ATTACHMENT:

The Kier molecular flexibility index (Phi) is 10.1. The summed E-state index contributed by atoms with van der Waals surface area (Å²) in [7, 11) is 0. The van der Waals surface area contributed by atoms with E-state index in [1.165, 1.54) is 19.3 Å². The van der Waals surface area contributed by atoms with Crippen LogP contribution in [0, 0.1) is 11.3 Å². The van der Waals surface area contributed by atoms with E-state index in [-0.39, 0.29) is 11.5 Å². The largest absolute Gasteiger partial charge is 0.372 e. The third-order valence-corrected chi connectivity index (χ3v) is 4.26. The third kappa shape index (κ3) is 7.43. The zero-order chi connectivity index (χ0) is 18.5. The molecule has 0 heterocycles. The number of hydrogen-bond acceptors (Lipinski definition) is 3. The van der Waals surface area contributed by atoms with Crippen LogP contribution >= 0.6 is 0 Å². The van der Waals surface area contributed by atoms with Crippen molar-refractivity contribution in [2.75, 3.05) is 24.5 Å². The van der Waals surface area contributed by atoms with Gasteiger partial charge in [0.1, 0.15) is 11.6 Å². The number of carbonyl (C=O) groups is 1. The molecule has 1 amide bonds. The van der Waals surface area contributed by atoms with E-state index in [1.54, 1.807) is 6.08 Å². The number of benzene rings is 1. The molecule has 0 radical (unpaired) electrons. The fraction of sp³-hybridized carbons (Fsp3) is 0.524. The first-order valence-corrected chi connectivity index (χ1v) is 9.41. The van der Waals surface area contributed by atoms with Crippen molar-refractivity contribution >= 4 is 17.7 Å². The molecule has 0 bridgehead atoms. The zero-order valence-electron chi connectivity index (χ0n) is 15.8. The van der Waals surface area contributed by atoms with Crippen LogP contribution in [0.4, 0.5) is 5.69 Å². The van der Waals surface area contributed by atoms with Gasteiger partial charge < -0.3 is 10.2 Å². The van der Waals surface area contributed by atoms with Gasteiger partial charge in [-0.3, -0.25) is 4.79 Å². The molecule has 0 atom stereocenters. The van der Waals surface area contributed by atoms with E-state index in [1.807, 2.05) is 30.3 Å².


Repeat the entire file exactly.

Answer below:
The Kier molecular flexibility index (Phi) is 10.1. The summed E-state index contributed by atoms with van der Waals surface area (Å²) in [7, 11) is 0. The van der Waals surface area contributed by atoms with E-state index in [1.165, 1.54) is 19.3 Å². The van der Waals surface area contributed by atoms with Crippen LogP contribution in [0, 0.1) is 11.3 Å². The van der Waals surface area contributed by atoms with E-state index in [-0.39, 0.29) is 11.5 Å². The largest absolute Gasteiger partial charge is 0.372 e. The third-order valence-corrected chi connectivity index (χ3v) is 4.26. The third kappa shape index (κ3) is 7.43. The zero-order chi connectivity index (χ0) is 18.5. The molecule has 0 heterocycles. The number of hydrogen-bond acceptors (Lipinski definition) is 3. The van der Waals surface area contributed by atoms with Crippen LogP contribution >= 0.6 is 0 Å². The van der Waals surface area contributed by atoms with Crippen molar-refractivity contribution in [2.75, 3.05) is 24.5 Å². The van der Waals surface area contributed by atoms with Gasteiger partial charge in [0.1, 0.15) is 11.6 Å². The number of carbonyl (C=O) groups is 1. The molecule has 1 amide bonds. The van der Waals surface area contributed by atoms with E-state index in [1.54, 1.807) is 6.08 Å². The number of benzene rings is 1. The molecule has 0 radical (unpaired) electrons. The fraction of sp³-hybridized carbons (Fsp3) is 0.524. The first-order valence-corrected chi connectivity index (χ1v) is 9.41. The van der Waals surface area contributed by atoms with Crippen molar-refractivity contribution >= 4 is 17.7 Å². The molecule has 0 bridgehead atoms. The zero-order valence-electron chi connectivity index (χ0n) is 15.8. The van der Waals surface area contributed by atoms with Crippen LogP contribution in [0.4, 0.5) is 5.69 Å². The van der Waals surface area contributed by atoms with Gasteiger partial charge < -0.3 is 10.2 Å². The van der Waals surface area contributed by atoms with Gasteiger partial charge in [-0.3, -0.25) is 4.79 Å². The molecule has 0 atom stereocenters. The van der Waals surface area contributed by atoms with E-state index in [1.807, 2.05) is 30.3 Å².